Murder detectives have stepped up the hunt for the gunman who executed a man in 'broad daylight' in a 'gangland hit'. Mr.James Differ, 42, from Glasgow, is understood to have been shot in the back of the head and leg and thrown from a balcony in the east end of the city. Yesterday teams of officers were patrolling the streets of Garthamlock and conducting 'door-to-door inquiries' in a bid to find vital clues. Detectives were also scouring CCTV footage taken nearby in a bid to catch the gunman. A Strathclyde Police spokesman said:
'The inquiry is continuing and officers are appealing for witnesses or anyone with information to come forward.'
The murder came hours before another shooting in Airdrie, Lanarkshire, which left Mr.Colin Mcphee, 37, fighting for life. Mr.Differ, who was known to police, was found lying in a pool of blood in the back garden of a flatin Garthamlock, on Thursday 2005-05-21. A neighbour tried to help him but he died in hospital. His sister Janice, 48, from Kirkintilloch, said he was killed at a time when he was trying to 'put his life in order'. She said:
'He was a heroin addict but he had "cleaned himself up" and was "getting help" trying to "stay clean" and "go straight". 'He was a very quiet and "kind-hearted" person. James "wouldn't have hurt a fly". He did spend time in jail, but it was only for motoring offences. We must find who did this to do him.'
His brother-in-law Mr.Martin Glen said:
'James was not a "bad guy". I don't know who would have done this to him. He has obviously got mixed up in something. Everyone in his family are shocked. It has been a real blow.'
'Glasgow gangland hit sparks murder hunt', Kizzy Taylor, Scotland on Sunday, 2005-04-24, Su

Eduardo Paolozzi Dead

Sir Eduardo Paolozzi Artist Sir Eduardo Paolozzi, the son of a Leith sweet shop owner who rose to become one of the biggest figures in post-war British art, died yesterday morning (2005-04-22), aged 81. The sculptor, who had been confined to a wheelchair since an illness that left him brain damaged four years ago, passed away in a London hospital. Widely acknowledged as the figurehead of the British Pop Art movement, he was yesterday hailed as the 'greatest artistic genius of our generation in Scotland'. Fellow artist Mr.Richard Demarco said:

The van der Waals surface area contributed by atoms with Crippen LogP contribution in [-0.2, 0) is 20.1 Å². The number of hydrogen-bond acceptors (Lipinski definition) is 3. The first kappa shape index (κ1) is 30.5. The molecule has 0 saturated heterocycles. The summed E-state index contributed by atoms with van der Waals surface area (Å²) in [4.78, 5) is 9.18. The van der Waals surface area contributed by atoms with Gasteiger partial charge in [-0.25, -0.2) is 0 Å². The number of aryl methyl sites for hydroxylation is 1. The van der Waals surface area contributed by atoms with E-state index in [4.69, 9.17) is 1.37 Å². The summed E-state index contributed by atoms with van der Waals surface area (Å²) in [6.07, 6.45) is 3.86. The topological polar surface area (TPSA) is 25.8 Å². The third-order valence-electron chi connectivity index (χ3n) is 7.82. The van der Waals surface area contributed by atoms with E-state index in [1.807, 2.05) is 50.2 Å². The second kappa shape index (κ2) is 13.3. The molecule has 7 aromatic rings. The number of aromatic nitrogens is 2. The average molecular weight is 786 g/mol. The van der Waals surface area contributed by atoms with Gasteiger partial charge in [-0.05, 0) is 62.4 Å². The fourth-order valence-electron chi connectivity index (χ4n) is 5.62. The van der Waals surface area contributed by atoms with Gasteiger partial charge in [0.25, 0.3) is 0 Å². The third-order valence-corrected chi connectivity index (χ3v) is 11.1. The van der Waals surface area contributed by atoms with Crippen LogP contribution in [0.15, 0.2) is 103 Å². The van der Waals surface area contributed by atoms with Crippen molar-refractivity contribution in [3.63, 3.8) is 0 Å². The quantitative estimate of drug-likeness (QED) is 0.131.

Richard deMarco'It is the loss of a father figure for the Italian community. Someone who proved that your destiny was not, inevitably, to be involved in the catering trade.'
Mr.Paolozzi moved beyond 'Pop Art' to become a richly varied sculptor and painter, and a major figure on the international art scene. He exhibited and carried off awards from Europe to the USA and Japan, was made a member of 'The Royal Academy' in 1979 and knighted in 1988. However, he stayed loyal to his Scottish roots long after he moved away. He was remembered yesterday as an artist whose work ranged from paper collages to stained glass to monumental metal sculptures inspired by the machine age, drawing on influences from classical Greek art to cartoons. Sir Timothy Clifford, the Director General of 'The National Galleries of Scotland', said yesterday:
Timothy Clifford'He is the most varied and one of the most distinguished artists that has ever come out of Scotland. I think he is the greatest artistic genius of our generation in Scotland.'
The galleries hold the world's major collection of his work, thanks to gifts from Mr.Paolozzi and his patrons. He literally left his mark on Edinburgh with a series of public artworks throughout the city. Mr.Demarco, another Scots Italian, recalled being shown the young Paolozzi's drawings when he followed in his footsteps at 'Holy Cross Academy' in 1943.
'The art mistress told me she expected a great deal of me as an Italian Scot so I could follow in the footsteps of her favourite pupils,' he said.
'It is the end of an era.'